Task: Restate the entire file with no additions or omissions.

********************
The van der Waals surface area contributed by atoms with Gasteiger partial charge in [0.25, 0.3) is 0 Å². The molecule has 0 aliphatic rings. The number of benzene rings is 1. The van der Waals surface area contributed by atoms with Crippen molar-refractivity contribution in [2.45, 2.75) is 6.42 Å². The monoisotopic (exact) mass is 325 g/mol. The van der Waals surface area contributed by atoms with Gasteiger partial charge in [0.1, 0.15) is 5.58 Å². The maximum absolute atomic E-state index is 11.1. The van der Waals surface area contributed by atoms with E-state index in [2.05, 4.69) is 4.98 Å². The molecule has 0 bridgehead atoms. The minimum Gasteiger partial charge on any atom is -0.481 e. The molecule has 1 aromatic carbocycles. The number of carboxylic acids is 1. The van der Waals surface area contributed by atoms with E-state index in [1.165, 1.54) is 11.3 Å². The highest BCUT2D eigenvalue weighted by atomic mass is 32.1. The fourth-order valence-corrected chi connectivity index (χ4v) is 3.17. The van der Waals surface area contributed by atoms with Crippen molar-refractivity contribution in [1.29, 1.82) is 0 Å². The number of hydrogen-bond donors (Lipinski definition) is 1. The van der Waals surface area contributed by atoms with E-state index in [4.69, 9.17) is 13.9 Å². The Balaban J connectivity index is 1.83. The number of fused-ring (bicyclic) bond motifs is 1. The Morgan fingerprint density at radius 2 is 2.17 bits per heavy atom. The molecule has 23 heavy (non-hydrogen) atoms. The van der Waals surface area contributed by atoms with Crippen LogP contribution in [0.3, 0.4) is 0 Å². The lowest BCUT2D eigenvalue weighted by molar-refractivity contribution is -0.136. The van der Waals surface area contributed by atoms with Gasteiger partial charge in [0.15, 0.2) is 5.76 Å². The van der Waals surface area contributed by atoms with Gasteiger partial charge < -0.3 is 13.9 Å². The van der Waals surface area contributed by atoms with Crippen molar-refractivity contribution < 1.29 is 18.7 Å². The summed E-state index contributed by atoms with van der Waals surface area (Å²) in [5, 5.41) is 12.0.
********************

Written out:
The van der Waals surface area contributed by atoms with Gasteiger partial charge in [0.25, 0.3) is 0 Å². The molecule has 0 aliphatic rings. The number of benzene rings is 1. The van der Waals surface area contributed by atoms with Crippen molar-refractivity contribution in [2.45, 2.75) is 6.42 Å². The monoisotopic (exact) mass is 325 g/mol. The van der Waals surface area contributed by atoms with Gasteiger partial charge in [0.1, 0.15) is 5.58 Å². The maximum absolute atomic E-state index is 11.1. The van der Waals surface area contributed by atoms with E-state index in [2.05, 4.69) is 4.98 Å². The molecule has 0 bridgehead atoms. The minimum Gasteiger partial charge on any atom is -0.481 e. The molecule has 1 aromatic carbocycles. The number of carboxylic acids is 1. The van der Waals surface area contributed by atoms with E-state index in [1.165, 1.54) is 11.3 Å². The highest BCUT2D eigenvalue weighted by atomic mass is 32.1. The fourth-order valence-corrected chi connectivity index (χ4v) is 3.17. The van der Waals surface area contributed by atoms with Crippen molar-refractivity contribution in [1.29, 1.82) is 0 Å². The number of hydrogen-bond donors (Lipinski definition) is 1. The van der Waals surface area contributed by atoms with E-state index in [4.69, 9.17) is 13.9 Å². The Balaban J connectivity index is 1.83. The number of fused-ring (bicyclic) bond motifs is 1. The Morgan fingerprint density at radius 2 is 2.17 bits per heavy atom. The molecule has 23 heavy (non-hydrogen) atoms. The van der Waals surface area contributed by atoms with Crippen LogP contribution in [0.3, 0.4) is 0 Å². The lowest BCUT2D eigenvalue weighted by molar-refractivity contribution is -0.136. The van der Waals surface area contributed by atoms with Gasteiger partial charge in [0.15, 0.2) is 5.76 Å². The van der Waals surface area contributed by atoms with Gasteiger partial charge < -0.3 is 13.9 Å². The van der Waals surface area contributed by atoms with Crippen molar-refractivity contribution < 1.29 is 18.7 Å². The summed E-state index contributed by atoms with van der Waals surface area (Å²) in [5, 5.41) is 12.0.